Anachronistic Progress? User Notions of Lie Detection in the Juridical Field

Bettina Paul, Larissa Fischer, Torsten H. Voigt

Abstract


In recent years, progress in the field of lie detection has been linked to technological advances from classic polygraphs to neuroscientific brain imaging. In our empirical investigation, however, we found different notions of progress that do not comply with the popular understanding of progress as technological innovation. We follow the users of lie detection procedures in Germany in order to discern how they embrace seemingly old technologies and frame them in terms of novelty and improvement. We identify two notions of progress: one view of the polygraph in the juridical field as an instrument for procedural justice, and another view in which the device functions as a symbol of openness to improvements in the judicial system. These insights complement contemporary scholarship on lie detection by shining a critical light on the rhetoric of progress in relation to the promises of brain-based lie detection procedures. When analyzing the way polygraph tests are seen as progress, it becomes clear that the promises and hopes that are linked to this technology are of more relevance for its appraisal than its placement in time.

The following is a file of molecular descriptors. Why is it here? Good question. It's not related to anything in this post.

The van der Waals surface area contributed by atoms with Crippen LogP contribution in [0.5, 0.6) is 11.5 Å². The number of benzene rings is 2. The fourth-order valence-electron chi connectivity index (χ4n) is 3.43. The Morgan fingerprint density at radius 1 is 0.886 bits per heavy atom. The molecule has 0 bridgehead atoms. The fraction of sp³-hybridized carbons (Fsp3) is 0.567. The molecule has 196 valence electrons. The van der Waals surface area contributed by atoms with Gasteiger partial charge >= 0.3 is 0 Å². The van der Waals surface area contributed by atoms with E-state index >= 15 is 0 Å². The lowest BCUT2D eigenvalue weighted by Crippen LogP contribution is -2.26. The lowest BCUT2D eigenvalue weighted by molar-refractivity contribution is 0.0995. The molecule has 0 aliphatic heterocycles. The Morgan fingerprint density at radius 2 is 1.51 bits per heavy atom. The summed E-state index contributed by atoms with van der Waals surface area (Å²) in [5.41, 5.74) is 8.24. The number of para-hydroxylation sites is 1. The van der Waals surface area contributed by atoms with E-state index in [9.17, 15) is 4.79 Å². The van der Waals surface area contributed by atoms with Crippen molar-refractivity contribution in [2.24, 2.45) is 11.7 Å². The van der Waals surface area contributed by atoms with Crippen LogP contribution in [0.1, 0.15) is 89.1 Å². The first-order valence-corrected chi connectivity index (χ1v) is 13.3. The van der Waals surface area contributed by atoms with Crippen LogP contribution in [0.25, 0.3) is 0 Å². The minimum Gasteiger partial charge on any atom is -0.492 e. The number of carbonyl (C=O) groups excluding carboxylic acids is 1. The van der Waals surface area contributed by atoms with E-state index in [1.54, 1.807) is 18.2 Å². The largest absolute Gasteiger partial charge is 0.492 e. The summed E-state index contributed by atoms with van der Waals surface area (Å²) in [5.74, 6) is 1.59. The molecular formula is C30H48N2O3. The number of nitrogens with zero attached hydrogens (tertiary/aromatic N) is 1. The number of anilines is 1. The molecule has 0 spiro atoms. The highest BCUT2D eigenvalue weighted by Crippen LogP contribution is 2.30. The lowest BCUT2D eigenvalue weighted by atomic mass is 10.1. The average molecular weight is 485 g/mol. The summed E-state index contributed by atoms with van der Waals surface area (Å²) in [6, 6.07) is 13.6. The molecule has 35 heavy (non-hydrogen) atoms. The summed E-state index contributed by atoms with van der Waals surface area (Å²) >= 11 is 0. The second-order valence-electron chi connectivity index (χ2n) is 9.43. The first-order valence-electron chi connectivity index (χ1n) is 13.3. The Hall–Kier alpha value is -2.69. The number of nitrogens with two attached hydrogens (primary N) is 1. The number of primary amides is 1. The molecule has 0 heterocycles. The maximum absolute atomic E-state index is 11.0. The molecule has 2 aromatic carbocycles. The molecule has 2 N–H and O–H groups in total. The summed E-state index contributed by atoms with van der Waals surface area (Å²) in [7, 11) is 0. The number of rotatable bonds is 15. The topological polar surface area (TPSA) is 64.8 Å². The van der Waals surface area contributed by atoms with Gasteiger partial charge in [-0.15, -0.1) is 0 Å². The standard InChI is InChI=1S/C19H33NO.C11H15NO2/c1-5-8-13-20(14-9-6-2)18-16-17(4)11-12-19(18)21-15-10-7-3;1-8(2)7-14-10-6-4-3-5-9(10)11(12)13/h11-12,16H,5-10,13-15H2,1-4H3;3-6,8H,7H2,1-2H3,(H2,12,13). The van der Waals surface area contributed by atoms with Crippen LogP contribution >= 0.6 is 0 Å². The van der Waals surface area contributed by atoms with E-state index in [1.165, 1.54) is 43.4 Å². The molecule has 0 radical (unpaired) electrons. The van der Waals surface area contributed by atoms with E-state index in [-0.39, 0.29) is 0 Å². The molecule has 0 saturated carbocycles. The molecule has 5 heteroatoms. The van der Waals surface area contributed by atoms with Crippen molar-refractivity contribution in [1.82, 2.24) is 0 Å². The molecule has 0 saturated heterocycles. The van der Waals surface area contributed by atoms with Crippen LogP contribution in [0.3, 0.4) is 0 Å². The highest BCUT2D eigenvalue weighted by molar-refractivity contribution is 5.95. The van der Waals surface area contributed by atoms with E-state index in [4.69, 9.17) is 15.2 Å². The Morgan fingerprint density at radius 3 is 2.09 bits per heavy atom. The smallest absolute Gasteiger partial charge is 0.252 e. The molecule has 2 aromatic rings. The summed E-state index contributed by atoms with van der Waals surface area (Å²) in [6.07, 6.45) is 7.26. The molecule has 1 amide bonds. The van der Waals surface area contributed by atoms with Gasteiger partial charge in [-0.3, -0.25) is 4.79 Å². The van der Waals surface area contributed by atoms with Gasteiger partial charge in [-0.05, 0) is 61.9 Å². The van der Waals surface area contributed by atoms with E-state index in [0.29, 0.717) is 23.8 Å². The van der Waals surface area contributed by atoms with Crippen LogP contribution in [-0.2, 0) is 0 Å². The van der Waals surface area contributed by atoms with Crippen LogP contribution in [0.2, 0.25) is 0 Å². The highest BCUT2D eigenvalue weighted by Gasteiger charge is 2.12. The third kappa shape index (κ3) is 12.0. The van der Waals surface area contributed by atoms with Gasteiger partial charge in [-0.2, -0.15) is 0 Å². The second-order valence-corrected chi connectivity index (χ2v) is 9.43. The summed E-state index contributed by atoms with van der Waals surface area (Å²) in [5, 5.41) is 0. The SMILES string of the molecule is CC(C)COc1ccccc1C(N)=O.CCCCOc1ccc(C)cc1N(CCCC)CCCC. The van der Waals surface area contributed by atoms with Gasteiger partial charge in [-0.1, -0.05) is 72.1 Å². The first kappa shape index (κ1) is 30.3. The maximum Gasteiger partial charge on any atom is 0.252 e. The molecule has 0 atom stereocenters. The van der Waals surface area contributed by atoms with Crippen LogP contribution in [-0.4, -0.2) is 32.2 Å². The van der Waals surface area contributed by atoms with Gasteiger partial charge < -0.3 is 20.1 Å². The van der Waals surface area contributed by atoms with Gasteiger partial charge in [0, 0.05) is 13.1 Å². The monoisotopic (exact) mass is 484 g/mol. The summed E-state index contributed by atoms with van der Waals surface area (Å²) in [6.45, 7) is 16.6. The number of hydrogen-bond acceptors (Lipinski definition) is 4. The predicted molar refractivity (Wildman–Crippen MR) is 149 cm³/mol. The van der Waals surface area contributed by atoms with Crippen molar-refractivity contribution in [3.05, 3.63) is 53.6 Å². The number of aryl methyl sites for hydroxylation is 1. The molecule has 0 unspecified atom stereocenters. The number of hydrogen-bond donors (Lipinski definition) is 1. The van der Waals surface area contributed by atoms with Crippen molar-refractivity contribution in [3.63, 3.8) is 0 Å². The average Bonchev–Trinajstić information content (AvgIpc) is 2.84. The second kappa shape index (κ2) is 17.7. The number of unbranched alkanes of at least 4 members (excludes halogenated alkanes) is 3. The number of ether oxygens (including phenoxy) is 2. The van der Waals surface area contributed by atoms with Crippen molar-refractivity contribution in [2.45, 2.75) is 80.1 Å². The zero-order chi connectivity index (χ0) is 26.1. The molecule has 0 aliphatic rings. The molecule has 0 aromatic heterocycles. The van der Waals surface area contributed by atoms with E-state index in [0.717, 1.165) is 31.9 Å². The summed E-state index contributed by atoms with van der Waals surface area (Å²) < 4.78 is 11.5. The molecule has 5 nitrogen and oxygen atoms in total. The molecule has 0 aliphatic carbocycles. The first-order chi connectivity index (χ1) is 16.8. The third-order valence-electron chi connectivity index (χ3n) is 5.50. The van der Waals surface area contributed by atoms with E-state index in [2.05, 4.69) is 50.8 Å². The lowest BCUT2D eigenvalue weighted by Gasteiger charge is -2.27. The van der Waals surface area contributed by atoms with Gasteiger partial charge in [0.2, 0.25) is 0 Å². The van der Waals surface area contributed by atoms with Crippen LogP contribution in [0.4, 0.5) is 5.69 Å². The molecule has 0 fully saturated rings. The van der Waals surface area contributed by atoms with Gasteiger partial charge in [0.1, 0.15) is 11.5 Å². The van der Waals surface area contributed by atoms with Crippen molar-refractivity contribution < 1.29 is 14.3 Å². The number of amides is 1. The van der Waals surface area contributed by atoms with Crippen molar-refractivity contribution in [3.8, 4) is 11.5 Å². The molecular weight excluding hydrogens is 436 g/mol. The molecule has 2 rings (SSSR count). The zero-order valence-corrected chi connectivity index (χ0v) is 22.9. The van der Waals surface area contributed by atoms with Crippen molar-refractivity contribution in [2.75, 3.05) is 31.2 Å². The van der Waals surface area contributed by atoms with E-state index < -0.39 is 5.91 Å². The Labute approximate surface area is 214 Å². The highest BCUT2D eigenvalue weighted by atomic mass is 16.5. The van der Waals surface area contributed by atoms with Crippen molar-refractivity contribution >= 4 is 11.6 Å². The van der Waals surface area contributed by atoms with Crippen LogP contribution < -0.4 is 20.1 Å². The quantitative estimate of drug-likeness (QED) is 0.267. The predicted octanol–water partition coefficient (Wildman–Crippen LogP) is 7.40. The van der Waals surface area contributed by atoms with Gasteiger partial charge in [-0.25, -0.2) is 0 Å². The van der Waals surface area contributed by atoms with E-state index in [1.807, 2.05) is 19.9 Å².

Keywords


technological change; progress; anachronism; technological persistence; lie detection; polygraph

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DOI: https://doi.org/10.17351/ests2020.433



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